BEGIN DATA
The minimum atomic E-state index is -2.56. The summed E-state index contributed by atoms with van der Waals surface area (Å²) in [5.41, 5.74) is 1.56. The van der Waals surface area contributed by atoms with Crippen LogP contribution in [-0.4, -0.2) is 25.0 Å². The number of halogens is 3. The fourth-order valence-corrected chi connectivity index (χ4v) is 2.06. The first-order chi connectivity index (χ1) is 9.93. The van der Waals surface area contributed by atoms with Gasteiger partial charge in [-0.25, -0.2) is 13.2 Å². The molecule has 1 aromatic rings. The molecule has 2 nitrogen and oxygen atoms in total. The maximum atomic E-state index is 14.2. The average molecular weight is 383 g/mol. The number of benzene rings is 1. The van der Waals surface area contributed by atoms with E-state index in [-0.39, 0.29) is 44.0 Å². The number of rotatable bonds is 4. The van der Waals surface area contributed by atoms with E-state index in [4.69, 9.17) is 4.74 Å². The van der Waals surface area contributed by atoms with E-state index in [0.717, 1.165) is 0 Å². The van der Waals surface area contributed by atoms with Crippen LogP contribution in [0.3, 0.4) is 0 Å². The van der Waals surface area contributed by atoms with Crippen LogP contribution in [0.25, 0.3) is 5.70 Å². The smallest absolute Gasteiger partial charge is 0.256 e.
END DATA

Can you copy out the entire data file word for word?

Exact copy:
The minimum atomic E-state index is -2.56. The summed E-state index contributed by atoms with van der Waals surface area (Å²) in [5.41, 5.74) is 1.56. The van der Waals surface area contributed by atoms with Crippen LogP contribution in [-0.4, -0.2) is 25.0 Å². The number of halogens is 3. The fourth-order valence-corrected chi connectivity index (χ4v) is 2.06. The first-order chi connectivity index (χ1) is 9.93. The van der Waals surface area contributed by atoms with Gasteiger partial charge in [-0.25, -0.2) is 13.2 Å². The molecule has 1 aromatic rings. The molecule has 2 nitrogen and oxygen atoms in total. The maximum atomic E-state index is 14.2. The average molecular weight is 383 g/mol. The number of benzene rings is 1. The van der Waals surface area contributed by atoms with E-state index in [-0.39, 0.29) is 44.0 Å². The number of rotatable bonds is 4. The van der Waals surface area contributed by atoms with E-state index in [4.69, 9.17) is 4.74 Å². The van der Waals surface area contributed by atoms with E-state index in [0.717, 1.165) is 0 Å². The van der Waals surface area contributed by atoms with Crippen LogP contribution in [0.3, 0.4) is 0 Å². The van der Waals surface area contributed by atoms with Crippen LogP contribution in [0.25, 0.3) is 5.70 Å². The smallest absolute Gasteiger partial charge is 0.256 e.